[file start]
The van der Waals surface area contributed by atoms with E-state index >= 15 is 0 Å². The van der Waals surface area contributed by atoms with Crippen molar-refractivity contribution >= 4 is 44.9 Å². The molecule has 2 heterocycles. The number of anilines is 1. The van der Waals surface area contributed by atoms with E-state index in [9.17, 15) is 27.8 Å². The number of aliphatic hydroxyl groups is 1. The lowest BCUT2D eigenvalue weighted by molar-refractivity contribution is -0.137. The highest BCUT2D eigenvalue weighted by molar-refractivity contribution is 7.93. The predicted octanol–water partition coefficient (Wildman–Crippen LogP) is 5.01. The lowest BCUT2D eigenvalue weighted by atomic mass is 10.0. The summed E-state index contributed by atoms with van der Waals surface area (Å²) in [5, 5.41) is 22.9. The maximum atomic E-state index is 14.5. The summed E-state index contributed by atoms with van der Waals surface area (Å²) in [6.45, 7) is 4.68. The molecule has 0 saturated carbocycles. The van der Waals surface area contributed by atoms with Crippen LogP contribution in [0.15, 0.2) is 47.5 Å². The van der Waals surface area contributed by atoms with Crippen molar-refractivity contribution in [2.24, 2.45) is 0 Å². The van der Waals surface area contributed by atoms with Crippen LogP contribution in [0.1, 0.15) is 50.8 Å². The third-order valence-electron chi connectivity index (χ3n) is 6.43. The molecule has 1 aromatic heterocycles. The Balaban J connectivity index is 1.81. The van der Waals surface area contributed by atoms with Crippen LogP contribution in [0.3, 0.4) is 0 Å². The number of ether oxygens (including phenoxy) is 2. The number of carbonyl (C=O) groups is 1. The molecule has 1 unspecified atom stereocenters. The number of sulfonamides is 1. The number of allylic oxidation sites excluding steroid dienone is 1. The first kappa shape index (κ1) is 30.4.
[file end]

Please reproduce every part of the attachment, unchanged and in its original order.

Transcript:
The van der Waals surface area contributed by atoms with E-state index >= 15 is 0 Å². The van der Waals surface area contributed by atoms with Crippen molar-refractivity contribution >= 4 is 44.9 Å². The molecule has 2 heterocycles. The number of anilines is 1. The van der Waals surface area contributed by atoms with E-state index in [9.17, 15) is 27.8 Å². The number of aliphatic hydroxyl groups is 1. The lowest BCUT2D eigenvalue weighted by molar-refractivity contribution is -0.137. The highest BCUT2D eigenvalue weighted by molar-refractivity contribution is 7.93. The predicted octanol–water partition coefficient (Wildman–Crippen LogP) is 5.01. The lowest BCUT2D eigenvalue weighted by atomic mass is 10.0. The summed E-state index contributed by atoms with van der Waals surface area (Å²) in [5, 5.41) is 22.9. The maximum atomic E-state index is 14.5. The summed E-state index contributed by atoms with van der Waals surface area (Å²) in [6.45, 7) is 4.68. The molecule has 0 saturated carbocycles. The van der Waals surface area contributed by atoms with Crippen LogP contribution in [0.15, 0.2) is 47.5 Å². The van der Waals surface area contributed by atoms with Crippen molar-refractivity contribution in [2.24, 2.45) is 0 Å². The van der Waals surface area contributed by atoms with Crippen LogP contribution in [0.1, 0.15) is 50.8 Å². The third-order valence-electron chi connectivity index (χ3n) is 6.43. The molecule has 1 aromatic heterocycles. The Balaban J connectivity index is 1.81. The van der Waals surface area contributed by atoms with Crippen LogP contribution in [0.3, 0.4) is 0 Å². The number of ether oxygens (including phenoxy) is 2. The number of carbonyl (C=O) groups is 1. The molecule has 1 unspecified atom stereocenters. The number of sulfonamides is 1. The number of allylic oxidation sites excluding steroid dienone is 1. The first kappa shape index (κ1) is 30.4.